child audience in multi-channel homes.


Nineteen per cent of ITV2’s audience is aged 16 to 24, although overall

the channel’s profile is not particularly youthful. Top-performing

programmes among this age group, however, perform well and include

Videotech, The Mix, football coverage, Man o Man and NBA coverage.

The children’s strand, CITV, runs Saturday and Sunday lunch-times, with

a ’best of’ selection including CDUK, Paddington and Garfield.


The archetypal youth channel, MTV attracts only 2 per cent of the

children’s audience. However, 52 per cent of its audience is aged ten to

24. It has the best profile for 16- to 24-year-olds: 28 per cent of its

audience is aged 16 to 24 - a figure matched only by the specialist teen

channel, Trouble.

Youth ratings are typically highest at weekends, between 7pm and


MTV has strengthened its viewing base in recent months after a strategic

review prompted a rethink of its previous pan-European positioning. The

channel has since increased its emphasis on local audiences and

locally-produced material that is more in tune with regional tastes.

MTV, which is owned by the US media giant, Viacom, is currently

available in 21.5 million homes across continental Europe and a further

7.7 million homes in the UK and Ireland.


Nickelodeon accounts for 6 per cent of all children’s TV viewing in UK

multi-channel homes, and 62 per cent of its audience is aged between

four and 15.

The channel, which was launched in the UK in September 1993 as a joint

venture between Viacom-owned MTV Networks and BSkyB, broadcasts 12 hours

a day, seven days a week in analogue and fifteen hours a day, seven days

a week in digital.

Highest children’s TV ratings are achieved between 5pm and 7pm, with

programmes such as Sister Sister, Moesha and Rugrats proving the most

popular during the first half of this year. It regularly delivers

between one and four children’s TVRs in ’peaktime’ - 5pm to 9pm.

This month Nickelodeon UK launched a sister service, Nick Jnr, on Sky


Nick Jnr is aimed at the younger segment of Nickelodeon’s overall

audience - children aged seven and under - and claims to be the first UK

channel to initiate an additional voluntary code to protect its young

audience from inappropriate advertising.

Nick Jnr was previously a branded programming strand within Nickelodeon

proper, running from early morning to 2.30pm. It will now air on

analogue from 6am to 10am.


Rapture launched in November 1997 and positions itself between MTV and

Trouble. Its core audience is aged between 16 and 20. Programming

includes targeted teenagers’ fare as well as out-put with more general


The channel - which is owned by its management, United News & Media and

Telewest - broadcasts between 10am and 6pm at weekends and is available

in three million UK homes via Telewest and NTL cable networks and Astra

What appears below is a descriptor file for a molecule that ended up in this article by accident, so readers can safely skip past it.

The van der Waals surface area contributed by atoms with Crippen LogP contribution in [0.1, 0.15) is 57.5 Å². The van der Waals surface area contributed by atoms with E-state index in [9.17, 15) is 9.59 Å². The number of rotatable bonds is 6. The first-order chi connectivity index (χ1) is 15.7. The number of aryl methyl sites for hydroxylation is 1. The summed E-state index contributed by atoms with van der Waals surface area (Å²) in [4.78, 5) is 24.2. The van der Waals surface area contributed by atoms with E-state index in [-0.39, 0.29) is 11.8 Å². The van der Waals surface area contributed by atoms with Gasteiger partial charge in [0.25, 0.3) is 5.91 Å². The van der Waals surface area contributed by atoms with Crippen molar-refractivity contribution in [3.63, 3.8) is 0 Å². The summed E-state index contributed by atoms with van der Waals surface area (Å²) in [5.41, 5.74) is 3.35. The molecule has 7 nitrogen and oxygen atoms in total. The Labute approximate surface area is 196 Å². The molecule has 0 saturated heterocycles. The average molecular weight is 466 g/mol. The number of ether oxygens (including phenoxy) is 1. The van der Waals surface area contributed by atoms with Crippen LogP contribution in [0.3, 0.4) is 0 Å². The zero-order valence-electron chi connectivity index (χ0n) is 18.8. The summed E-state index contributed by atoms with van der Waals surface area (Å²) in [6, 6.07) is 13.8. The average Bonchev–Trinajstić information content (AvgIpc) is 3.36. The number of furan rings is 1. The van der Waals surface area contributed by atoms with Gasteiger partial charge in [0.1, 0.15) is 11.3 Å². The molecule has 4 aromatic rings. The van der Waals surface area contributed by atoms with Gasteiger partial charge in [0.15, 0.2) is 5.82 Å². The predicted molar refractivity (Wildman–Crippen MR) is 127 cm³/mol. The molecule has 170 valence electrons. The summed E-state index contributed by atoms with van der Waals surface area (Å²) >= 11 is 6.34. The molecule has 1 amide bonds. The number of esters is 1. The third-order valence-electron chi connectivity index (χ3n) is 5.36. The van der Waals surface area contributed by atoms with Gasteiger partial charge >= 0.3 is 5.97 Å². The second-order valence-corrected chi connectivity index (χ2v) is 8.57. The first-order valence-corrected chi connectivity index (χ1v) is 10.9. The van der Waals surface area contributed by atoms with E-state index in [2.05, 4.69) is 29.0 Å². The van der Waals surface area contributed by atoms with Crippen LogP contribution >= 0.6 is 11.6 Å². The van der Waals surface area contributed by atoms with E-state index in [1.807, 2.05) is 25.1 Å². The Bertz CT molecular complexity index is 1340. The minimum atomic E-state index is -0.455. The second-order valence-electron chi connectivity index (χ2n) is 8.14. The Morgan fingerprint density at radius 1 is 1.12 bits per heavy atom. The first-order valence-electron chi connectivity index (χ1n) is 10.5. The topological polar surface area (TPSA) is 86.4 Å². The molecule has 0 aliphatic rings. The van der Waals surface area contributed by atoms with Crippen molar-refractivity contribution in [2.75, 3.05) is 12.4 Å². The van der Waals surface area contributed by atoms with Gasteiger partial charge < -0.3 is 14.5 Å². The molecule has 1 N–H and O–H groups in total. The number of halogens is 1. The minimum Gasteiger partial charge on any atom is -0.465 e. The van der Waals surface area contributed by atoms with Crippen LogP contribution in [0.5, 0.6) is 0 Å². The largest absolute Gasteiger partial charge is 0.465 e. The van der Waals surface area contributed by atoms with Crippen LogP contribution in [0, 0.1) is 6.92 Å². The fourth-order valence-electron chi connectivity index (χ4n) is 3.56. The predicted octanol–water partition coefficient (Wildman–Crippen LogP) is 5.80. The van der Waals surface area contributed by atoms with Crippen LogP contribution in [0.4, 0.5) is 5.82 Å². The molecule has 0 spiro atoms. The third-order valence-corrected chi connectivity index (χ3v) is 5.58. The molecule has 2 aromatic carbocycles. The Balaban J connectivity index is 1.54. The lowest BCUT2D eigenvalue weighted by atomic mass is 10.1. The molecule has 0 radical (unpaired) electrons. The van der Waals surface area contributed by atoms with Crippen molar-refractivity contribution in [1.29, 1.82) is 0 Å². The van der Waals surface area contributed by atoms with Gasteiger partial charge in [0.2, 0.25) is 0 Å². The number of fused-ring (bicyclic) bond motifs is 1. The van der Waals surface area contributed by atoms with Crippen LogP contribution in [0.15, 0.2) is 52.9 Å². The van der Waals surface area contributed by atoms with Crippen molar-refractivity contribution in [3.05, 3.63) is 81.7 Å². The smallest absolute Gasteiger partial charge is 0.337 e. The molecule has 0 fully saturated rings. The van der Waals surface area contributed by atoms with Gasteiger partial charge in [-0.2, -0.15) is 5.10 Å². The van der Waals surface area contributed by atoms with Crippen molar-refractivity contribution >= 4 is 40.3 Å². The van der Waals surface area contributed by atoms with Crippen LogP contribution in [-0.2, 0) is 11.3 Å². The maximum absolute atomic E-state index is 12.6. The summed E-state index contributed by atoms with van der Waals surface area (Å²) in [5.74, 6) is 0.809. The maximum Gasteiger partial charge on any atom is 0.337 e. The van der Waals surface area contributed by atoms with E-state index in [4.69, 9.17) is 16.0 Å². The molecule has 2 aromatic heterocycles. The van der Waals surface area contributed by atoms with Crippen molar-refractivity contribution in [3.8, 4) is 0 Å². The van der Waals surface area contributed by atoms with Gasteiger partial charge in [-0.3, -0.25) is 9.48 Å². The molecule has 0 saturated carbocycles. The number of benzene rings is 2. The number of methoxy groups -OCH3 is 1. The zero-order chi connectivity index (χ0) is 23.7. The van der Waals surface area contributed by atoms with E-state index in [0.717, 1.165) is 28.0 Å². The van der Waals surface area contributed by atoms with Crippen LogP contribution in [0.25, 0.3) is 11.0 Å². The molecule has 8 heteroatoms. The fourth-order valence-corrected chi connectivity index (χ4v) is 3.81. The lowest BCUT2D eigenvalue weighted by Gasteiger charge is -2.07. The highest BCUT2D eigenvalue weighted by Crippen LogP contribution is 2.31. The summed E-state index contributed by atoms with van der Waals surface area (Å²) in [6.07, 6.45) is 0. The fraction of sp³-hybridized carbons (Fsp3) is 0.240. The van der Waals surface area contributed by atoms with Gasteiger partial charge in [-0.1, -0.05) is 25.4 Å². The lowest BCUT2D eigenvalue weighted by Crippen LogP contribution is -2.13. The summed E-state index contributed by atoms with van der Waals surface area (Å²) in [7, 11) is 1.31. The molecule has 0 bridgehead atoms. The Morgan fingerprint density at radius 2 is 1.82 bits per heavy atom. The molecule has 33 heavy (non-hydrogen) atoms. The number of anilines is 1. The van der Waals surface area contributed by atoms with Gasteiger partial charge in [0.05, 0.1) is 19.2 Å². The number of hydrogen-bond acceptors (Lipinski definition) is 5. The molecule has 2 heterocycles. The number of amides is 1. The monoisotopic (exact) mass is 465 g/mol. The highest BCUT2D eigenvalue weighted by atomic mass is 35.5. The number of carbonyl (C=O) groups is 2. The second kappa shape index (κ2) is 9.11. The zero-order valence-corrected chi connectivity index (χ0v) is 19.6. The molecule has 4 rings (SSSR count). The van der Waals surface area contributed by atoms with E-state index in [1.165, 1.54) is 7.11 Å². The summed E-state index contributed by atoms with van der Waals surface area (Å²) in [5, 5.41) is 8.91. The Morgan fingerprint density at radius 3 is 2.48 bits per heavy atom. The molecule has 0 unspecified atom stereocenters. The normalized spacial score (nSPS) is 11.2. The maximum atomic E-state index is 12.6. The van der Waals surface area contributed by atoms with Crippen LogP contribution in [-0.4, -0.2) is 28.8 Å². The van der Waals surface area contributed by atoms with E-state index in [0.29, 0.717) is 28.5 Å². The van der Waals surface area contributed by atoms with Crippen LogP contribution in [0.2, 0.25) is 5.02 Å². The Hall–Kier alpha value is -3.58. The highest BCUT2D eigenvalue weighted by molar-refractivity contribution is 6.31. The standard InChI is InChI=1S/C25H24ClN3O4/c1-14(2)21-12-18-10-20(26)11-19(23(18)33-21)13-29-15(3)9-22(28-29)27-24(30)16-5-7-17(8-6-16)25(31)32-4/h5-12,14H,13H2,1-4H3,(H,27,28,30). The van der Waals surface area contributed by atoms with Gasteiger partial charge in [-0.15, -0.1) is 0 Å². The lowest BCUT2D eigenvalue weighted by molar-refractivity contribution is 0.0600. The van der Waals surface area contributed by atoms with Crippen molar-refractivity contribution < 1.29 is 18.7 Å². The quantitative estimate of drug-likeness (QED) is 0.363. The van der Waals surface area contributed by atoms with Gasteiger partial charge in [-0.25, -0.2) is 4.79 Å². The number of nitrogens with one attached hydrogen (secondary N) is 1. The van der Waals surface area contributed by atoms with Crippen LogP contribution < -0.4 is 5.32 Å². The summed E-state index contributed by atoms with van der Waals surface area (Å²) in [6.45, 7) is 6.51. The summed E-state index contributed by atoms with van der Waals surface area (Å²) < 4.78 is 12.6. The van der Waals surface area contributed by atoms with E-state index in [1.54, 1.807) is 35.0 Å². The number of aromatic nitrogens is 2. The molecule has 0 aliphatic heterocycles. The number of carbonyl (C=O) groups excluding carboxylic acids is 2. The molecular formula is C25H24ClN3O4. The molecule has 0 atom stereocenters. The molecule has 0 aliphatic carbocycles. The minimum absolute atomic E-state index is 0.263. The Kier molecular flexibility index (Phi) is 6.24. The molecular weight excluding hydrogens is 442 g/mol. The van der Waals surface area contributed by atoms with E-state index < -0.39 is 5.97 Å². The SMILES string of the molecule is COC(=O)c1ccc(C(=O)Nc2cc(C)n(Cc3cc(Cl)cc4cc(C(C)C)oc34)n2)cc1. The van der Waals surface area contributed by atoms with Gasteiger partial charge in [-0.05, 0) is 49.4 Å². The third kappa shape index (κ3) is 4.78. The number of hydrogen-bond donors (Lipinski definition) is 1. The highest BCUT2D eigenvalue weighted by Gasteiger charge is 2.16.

Later this year Rapture plans to expand distribution with the addition

of digital broadcasting and further cable deals. From January 2000 it

will broadcast seven days a week.

Sky One

Sky One takes a 5 per cent share of all children’s TV viewing in

multi-channel homes. Overall, 36 per cent of its total audience is aged

under 24.

However, particular programmes can combine large relative audiences and

good conversions for this age group - programmes such as Friends, The

Simpsons, South Park and the X Files perform well.

The strongest part of the schedule for 16- to 24-year-olds is Friday to

Sunday peak.

Recently launched shows include Pokemon, which is based around the

best-selling Japanese toy range of the same name. The UK-produced teen

drama, Dream Team, has done particularly well.

The Box

The Box, which was launched in 1992, is a 24-hour interactive music

channel with back-to-back music videos. It is scheduled according to

viewer requests, which total more than 100,000 a week. Forty two per

cent of its audience is aged between ten and 24 years old.

The channel regularly reaches more than two million cable and satellite

viewers and it is seen in a further one million homes on digital, the

channel claims. It is the fourth most watched channel among 16- to

24-year-olds in cable homes and delivers an average TVR of 0.25.


Trouble takes 2 per cent of all children’s TV viewing in UK

multi-channel homes. Its core audience is ten- to 15-year-olds - who

account for 33 per cent of the channel’s viewers; 61 per cent of its

audience is aged ten to 24.

Widely seen as the authentic ’teen channel’, Trouble’s schedule includes

a mix of drama, music and teenage issue-based material. Top-performing

programmes are Saved for the Bell, Weird Science, Fresh Prince, Sweet

Valley High and one-off shows, such as Smash Hits Winners Poll.

Trouble was launched as a standalone channel in early 1998 by Flextech,

although it had previously appeared as branded programming strands on

the former children’s channel, TCC, and Bravo. It currently broadcasts

from 7am to 8pm on analogue and 6am to midnight on digital.

From this autumn it will air a new branded programming block - TNBC - as

part of a deal with the US broadcaster, NBC.

UK Play

UK Play, a joint venture between Flextech and BBC TV, was launched last

October. It is aimed at 16- to 24-year-olds and airs 24 hours a day on

digital TV. The channel’s output is a mix of UK music and comedy re-runs

from the BBC library, with material such as Top of the Pops, Shooting

Stars and The Fast Show. Most of the material is repeats, although there

are original shows, such as Flatmates, a quiz show presented by Sara


Other material is re-packaged, such as the recent UK Play Presents, a

series of big name concerts which have included Robbie Williams, Pulp

and Blur.